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DJ New home sales surge past expectations as builders race to meet demand

Jacob Passy

Americans bought new homes at the fastest pace since 2006 in March

The numbers: New home sales occurred at a seasonally-adjusted annual rate of 1.021 million in March, the U.S. Census Bureau reported Thursday (link). It represented the fastest pace of new home sales since 2006.

Month-over-month, sales rose 20.7%, and compared with March 2020, sales more than doubled. Additionally, the U.S. Census Bureau revised the sales figure for February up to a rate of 846,000, from the originally reported rate of 775,000.

The median forecast of economists polled by MarketWatch was 888,000.

What happened: Sales rates increased in every part of the country except the West, where they fell 30%. The largest sales gain occurred in the South, with a 40% jump.

Unlike the existing-home sales report, the new-home sales report from the Census Bureau captures sales when the contract is signed rather than when the sale is closed. As a result, March's numbers likely were not influenced much by the poor weather in February. Parts of the South saw an extended, record cold snap that stalled much business activity throughout the region.

The number of new homes for sale at the end of March remained unchanged from the month prior, but was down 7% from a year ago. However, when the rate of sales is taken into account, the inventory in March only equated to a 3.6-month supply, down from a 4.4-month supply the month before.

The big picture: To borrow the famous line from "Field of Dreams," if you build it, they will come. In today's housing market, home builders continue to see elevated demand, in large part because buyers are very much struggling to find existing-homes to purchase.

Years of under-building has caught up with the U.S. Now, the country has a serious shortage of homes -- as many as 4 million, according to Freddie Mac -- to meet the demand from buyers.

Millennials have hit the point in life where buying a home becomes very attractive, and the pandemic has caused people to rethink their living situations. All of which is to say that demand in this market is organic, according to economists, and not fueled by risky lending practices.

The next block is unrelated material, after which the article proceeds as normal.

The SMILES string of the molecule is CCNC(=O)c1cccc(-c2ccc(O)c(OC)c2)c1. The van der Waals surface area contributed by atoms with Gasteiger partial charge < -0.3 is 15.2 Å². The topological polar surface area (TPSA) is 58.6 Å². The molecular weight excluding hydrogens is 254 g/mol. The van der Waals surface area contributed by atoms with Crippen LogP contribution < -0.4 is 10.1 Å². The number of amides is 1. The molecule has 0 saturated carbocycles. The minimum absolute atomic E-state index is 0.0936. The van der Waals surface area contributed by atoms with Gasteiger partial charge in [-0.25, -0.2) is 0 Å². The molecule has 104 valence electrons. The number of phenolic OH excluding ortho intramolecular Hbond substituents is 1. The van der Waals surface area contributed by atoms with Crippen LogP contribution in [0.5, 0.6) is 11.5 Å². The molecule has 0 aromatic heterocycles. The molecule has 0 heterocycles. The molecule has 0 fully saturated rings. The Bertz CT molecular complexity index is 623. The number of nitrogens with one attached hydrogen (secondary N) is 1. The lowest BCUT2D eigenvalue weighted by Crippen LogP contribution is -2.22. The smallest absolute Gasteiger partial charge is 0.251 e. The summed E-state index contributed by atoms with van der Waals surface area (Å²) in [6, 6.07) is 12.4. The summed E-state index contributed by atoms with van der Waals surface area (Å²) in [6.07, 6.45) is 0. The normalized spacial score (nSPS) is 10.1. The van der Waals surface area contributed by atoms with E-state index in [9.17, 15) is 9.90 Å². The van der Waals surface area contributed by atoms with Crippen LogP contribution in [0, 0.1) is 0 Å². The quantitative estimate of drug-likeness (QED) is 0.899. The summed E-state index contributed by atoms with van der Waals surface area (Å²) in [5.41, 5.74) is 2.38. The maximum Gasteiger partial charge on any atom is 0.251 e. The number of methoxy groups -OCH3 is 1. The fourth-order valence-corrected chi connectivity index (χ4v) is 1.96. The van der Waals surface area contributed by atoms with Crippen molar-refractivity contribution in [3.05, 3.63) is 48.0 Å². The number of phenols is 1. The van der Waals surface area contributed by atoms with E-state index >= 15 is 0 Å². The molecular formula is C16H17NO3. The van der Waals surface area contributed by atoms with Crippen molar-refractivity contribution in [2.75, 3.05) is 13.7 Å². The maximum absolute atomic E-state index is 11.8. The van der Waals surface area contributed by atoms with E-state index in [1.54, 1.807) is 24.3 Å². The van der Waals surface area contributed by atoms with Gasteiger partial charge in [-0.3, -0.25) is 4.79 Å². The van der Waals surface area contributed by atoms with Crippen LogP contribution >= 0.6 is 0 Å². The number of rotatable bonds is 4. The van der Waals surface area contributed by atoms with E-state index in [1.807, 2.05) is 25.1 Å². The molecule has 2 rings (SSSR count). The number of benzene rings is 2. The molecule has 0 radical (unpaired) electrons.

Builders, for their part, are having enough trouble keeping up with demand in the marketplace already that they aren't engaging in speculative construction. Of the new homes sold in March, only about a quarter of them had already been constructed -- most were instead under construction or not yet started. A year ago, over 40% of the new homes sold were completed.

Still, there are some headwinds for the market. While mortgage rates have fallen in April thus far, if they begin to rise again in the future that could constrain buyers' interest in pricier new homes. Plus, builders are struggling with shortages of supplies and appliances, driving up the cost to complete homes.

What they're saying: "Supply is the biggest limiting factor in home sales. The is a 2.1 month's supply of existing homes at the current sales rate, which is up from an all-time low of 1.9 months last December," Chris Low, chief economist at FHN Financial, said in a research note ahead of the new-home sales report's release.

"But the rise from the low is not because there are more homes for sale, it is because the sales pace slowed," he added.

"While mortgage rates are a significant factor for home purchases, the biggest issue currently seems to be inventories, and it will continue to be a headwind in the near term," Rubeela Farooqi, chief U.S. economist at High Frequency Economics, wrote in a research note.

Market reaction: The Dow Jones Industrial Average and S&P 500 index were both up slightly following the report's release, while homebuilder stocks -- including D.R. Horton (DHI), Lennar Corp. (LEN) and PulteGroup (PHM) -- rose even higher in morning trading.

-Jacob Passy; 415-439-6400; AskNewswires@dowjones.com

 

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04-23-21 1534ET

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